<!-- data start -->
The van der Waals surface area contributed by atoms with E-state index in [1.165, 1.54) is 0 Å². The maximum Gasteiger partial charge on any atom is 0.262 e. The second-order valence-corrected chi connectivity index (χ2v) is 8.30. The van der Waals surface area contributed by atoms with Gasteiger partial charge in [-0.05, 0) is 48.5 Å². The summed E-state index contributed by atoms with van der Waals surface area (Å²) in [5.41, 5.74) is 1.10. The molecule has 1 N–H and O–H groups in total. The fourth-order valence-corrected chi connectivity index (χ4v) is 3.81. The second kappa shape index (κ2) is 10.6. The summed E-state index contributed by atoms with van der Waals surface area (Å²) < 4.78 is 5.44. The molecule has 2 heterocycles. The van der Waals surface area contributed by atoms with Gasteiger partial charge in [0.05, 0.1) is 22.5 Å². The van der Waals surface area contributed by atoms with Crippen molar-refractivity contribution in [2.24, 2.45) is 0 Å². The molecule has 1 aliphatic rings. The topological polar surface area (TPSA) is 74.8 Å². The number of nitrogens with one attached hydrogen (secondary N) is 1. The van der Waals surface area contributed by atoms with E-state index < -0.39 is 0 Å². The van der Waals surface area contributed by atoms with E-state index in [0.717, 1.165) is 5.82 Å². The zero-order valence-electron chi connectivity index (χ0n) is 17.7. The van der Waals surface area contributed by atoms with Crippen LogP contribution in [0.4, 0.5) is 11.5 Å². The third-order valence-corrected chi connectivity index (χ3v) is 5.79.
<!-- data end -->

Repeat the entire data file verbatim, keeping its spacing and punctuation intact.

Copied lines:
The van der Waals surface area contributed by atoms with E-state index in [1.165, 1.54) is 0 Å². The maximum Gasteiger partial charge on any atom is 0.262 e. The second-order valence-corrected chi connectivity index (χ2v) is 8.30. The van der Waals surface area contributed by atoms with Gasteiger partial charge in [-0.05, 0) is 48.5 Å². The summed E-state index contributed by atoms with van der Waals surface area (Å²) in [5.41, 5.74) is 1.10. The molecule has 1 N–H and O–H groups in total. The fourth-order valence-corrected chi connectivity index (χ4v) is 3.81. The second kappa shape index (κ2) is 10.6. The summed E-state index contributed by atoms with van der Waals surface area (Å²) < 4.78 is 5.44. The molecule has 2 heterocycles. The van der Waals surface area contributed by atoms with Gasteiger partial charge in [0.05, 0.1) is 22.5 Å². The van der Waals surface area contributed by atoms with Crippen molar-refractivity contribution in [2.24, 2.45) is 0 Å². The molecule has 1 aliphatic rings. The topological polar surface area (TPSA) is 74.8 Å². The number of nitrogens with one attached hydrogen (secondary N) is 1. The van der Waals surface area contributed by atoms with E-state index < -0.39 is 0 Å². The van der Waals surface area contributed by atoms with E-state index in [0.717, 1.165) is 5.82 Å². The zero-order valence-electron chi connectivity index (χ0n) is 17.7. The van der Waals surface area contributed by atoms with Crippen LogP contribution in [0.4, 0.5) is 11.5 Å². The third-order valence-corrected chi connectivity index (χ3v) is 5.79.